STATE OF NEW YORK PUBLIC SERVICE COMISSION
CASES 26529 & 26559—Common Record Hearings on the Health and Safety of 765 kV Transmission Lines.
September 23, 1977
Amicus Curiae Reply Brief
Andrew A. Marino
TABLE OF CONTENTS*
- A. Issues in Perspective
- B. The Evaluation of Probable Adverse Environmental Impacts
- Chapter I—Operating Experience with 700–800 kV Transmission Lines
- A. Existing 700 kV Systems
- B. Exposure to Operating 700 kV Lines
- Chapter III—Electric Fields
- Chapter IV—Magnetic Fields
- Chapter VIII—Synergistic Effects
- Chapters IX & X—Helliwell Phenomenon and Global Weather Patterns
- Chapter XII—Analysis of Dr. Marino’s Testimony
- A. Dr. Marino’s Hypothesis
- 1. In View of the Number and Diversity of Reports
- 2. It is Probable
- 3 & 4. Some Situations Involving Transmission Line Electric Fields
- 5, 6 & 7. Will Be Associated with Biological Effects in Humans
- B. Dr. Marino’s Recommendations
- C. Scientiflc Analytical Abilities
- 1. Analysis of the Literature
- 2. Analysis of Applicant’s Testimony
- 3. Consistencies
- 4. Experimental Design & Analysis
- 5. Objectivity
- Chapter XIII—Summary
*This reply brief generally employs the chapter and section headings of the RG&E initial brief. A separate response to the Niagra Mohawk and PASNY brief was not necessary because their arguments were dealt with in the Amicus Curiae Brief of Andrew A. Marino.
A. Issues in Perspective
Counsel for RG&E argue that the issues raised in the health and safety hearings are not new. Counsel are in error.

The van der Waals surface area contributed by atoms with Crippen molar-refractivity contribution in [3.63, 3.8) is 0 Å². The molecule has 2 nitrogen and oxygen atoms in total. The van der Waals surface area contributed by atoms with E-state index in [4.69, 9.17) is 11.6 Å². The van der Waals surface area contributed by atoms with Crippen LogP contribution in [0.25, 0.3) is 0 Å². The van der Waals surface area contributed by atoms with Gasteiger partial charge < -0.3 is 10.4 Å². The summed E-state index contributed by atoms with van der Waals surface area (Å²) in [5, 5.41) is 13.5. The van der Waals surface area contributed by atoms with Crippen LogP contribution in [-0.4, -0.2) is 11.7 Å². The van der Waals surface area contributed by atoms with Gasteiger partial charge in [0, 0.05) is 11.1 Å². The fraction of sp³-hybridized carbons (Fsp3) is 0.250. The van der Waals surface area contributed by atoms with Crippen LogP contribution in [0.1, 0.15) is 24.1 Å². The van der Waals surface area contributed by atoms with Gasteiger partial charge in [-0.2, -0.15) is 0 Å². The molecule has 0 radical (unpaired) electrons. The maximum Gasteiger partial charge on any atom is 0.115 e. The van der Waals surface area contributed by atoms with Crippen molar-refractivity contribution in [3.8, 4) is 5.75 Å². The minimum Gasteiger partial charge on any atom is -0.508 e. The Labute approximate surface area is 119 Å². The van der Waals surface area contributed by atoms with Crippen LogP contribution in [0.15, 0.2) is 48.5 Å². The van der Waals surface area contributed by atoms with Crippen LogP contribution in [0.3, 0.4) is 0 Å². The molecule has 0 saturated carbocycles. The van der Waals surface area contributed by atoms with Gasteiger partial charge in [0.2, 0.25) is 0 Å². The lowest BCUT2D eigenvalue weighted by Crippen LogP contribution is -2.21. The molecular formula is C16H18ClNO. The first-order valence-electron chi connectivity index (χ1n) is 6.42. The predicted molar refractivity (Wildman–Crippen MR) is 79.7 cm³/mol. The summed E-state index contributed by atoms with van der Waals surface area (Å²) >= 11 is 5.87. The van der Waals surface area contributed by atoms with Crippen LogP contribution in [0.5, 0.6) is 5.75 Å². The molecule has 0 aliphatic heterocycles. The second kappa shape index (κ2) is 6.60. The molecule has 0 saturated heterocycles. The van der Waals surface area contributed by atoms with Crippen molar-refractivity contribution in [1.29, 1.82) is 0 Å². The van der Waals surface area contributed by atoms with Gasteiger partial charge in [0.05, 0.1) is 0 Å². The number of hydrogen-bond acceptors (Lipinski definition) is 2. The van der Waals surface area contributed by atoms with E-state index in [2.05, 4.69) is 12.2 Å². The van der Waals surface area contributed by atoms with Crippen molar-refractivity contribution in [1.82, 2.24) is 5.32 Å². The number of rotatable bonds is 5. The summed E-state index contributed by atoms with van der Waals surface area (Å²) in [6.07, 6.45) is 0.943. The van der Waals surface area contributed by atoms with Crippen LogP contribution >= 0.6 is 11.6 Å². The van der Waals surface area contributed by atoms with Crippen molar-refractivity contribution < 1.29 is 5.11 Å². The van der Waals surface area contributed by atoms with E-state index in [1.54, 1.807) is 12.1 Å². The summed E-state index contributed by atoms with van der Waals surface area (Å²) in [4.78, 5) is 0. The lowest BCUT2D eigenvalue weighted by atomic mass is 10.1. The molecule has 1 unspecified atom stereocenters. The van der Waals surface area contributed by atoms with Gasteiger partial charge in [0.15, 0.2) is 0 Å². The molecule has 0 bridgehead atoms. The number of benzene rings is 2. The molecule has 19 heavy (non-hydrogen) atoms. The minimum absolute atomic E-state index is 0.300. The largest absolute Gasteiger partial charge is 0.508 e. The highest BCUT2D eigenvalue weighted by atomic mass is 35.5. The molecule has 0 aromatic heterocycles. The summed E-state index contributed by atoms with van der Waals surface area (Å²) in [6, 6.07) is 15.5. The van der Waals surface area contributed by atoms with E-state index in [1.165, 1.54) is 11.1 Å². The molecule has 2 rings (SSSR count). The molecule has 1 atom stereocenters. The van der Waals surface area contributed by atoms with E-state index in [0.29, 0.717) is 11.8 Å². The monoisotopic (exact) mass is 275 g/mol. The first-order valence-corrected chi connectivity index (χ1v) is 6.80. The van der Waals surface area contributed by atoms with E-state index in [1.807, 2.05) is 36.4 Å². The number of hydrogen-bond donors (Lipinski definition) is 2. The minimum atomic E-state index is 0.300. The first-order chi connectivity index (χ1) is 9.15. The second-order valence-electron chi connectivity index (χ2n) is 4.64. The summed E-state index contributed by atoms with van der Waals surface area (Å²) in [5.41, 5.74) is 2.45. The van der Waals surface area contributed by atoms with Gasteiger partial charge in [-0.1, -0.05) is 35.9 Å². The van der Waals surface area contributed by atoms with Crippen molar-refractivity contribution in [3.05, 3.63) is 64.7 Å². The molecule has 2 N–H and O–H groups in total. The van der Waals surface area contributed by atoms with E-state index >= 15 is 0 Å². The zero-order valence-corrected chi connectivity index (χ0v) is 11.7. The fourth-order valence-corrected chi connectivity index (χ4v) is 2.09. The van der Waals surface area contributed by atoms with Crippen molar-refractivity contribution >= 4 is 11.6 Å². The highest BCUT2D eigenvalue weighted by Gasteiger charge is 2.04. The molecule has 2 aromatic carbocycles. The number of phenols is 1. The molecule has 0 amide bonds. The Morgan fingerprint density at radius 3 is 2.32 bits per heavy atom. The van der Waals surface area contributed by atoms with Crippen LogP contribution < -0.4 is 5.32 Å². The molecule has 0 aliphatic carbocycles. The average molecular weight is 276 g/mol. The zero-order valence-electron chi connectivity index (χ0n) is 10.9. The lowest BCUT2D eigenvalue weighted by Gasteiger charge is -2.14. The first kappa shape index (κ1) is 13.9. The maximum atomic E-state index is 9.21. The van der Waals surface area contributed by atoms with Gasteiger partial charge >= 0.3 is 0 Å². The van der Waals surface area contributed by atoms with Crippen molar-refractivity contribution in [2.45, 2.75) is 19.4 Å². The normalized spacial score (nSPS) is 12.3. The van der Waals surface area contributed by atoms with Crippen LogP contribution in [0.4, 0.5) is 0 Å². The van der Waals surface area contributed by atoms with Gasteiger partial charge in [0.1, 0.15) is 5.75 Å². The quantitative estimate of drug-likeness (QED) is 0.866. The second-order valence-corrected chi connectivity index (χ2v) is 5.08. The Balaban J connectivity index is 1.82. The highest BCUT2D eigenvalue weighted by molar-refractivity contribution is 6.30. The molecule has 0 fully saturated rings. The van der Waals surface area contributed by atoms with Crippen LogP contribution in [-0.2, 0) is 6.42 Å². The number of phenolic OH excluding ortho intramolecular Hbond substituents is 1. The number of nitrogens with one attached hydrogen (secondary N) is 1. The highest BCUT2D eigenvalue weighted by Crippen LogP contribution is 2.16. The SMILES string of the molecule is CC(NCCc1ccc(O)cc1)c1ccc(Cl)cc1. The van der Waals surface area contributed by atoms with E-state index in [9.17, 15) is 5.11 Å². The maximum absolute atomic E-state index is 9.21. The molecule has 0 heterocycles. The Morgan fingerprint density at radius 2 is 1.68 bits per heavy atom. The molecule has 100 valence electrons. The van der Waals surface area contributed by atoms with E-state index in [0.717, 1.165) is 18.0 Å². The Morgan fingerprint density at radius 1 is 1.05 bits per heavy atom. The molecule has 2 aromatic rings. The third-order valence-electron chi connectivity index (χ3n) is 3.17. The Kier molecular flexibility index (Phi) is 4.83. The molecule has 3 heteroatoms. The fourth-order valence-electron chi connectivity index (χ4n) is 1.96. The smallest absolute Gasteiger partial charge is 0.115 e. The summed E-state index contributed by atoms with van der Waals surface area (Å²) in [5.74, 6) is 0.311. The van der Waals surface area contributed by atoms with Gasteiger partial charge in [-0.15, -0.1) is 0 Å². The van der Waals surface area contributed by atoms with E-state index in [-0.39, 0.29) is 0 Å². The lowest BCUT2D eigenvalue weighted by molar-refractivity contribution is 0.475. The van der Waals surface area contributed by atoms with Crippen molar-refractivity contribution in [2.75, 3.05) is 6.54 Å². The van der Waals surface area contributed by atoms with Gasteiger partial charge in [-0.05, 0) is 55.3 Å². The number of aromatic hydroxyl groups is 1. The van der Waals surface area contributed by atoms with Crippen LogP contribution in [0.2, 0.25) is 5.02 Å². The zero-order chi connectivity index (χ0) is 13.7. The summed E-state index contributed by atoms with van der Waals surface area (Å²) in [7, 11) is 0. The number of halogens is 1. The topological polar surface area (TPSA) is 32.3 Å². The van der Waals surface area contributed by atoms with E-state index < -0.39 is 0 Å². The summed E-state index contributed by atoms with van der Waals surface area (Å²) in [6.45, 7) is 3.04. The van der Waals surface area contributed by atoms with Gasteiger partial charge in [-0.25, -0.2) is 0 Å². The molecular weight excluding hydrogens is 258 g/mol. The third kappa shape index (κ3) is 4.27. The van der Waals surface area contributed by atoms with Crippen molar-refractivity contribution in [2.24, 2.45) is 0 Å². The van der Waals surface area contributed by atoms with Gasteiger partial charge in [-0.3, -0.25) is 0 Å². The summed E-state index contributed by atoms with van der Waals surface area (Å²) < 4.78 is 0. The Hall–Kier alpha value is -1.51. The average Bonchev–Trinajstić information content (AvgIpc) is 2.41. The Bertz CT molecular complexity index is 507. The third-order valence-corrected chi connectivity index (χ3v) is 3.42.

In the present hearing, the Commission is called upon to consider questions of law and science which have never before been raised in the history of mankind. Operating in the marketplace, our great and powerful electric utility corporations provide services crucial to the well-being of society. The industry, however, evolved and matured in the absence of laboratory study of the biological impact of the electromagnetic environment created by its high voltage transmission lines. About 1970, scientists began performing laboratory experiments in which animals were chronically exposed to an electromagnetic environment similar to that created by high voltage transmission lines. By 1972, positive effects were reported in about six such studies; by 1974, approximately 10 reports had appeared. Thereafter, the number of reports of biological effects of extremely low frequency (ELF) radiation has increased dramatically. It was, therefore, inevitable that the interests of the utility industry would clash with the new, emergent knowledge. Such a clash occurred in New York, before the Public Service Commission, and subsequently in California, before the Energy Resources Conservation and Development Commission. Both Commissions are called upon to evaluate the arguments of the utility industry and the quality of the biological research. The scope and depth of the New York hearing is unparalleled even by comparison to the California proceeding, and the burden of responsibility on the New York Commission is correspondingly greater. The issues raised in New York by: (1) the applicants’ assertion that the electromagnetic environment of the proposed transmission is not hazardous; (2) the quality of the biological literature which is antagonistic to their position; (3) studies from the Soviet Union; (4) the Helliwell Phenomenon; (5) the role of synergism; and (6) the biological effects of subthreshold induced currents—have never been previously raised, considered or litigated in any fair or meaningful way before any administrative or judicial forum in the free world. Thus the issues before the Commission are both novel and momentous. The Commission’s decision will profoundly affect American society. The Federal Government, which presently has guideline authority, but no regulatory authority, with respect to high voltage transmission line induced biological effects, has followed the common record hearing from its inception. The Royal Commission on electric power planning for the Province of Ontario, the California Energy Resources Conservation and Development Commission, and the Minnesota Environmental Quality Council have all shown keen interest in common record hearings. Numerous trade publications reflect the great concern of the industry for the outcome of the New York hearings.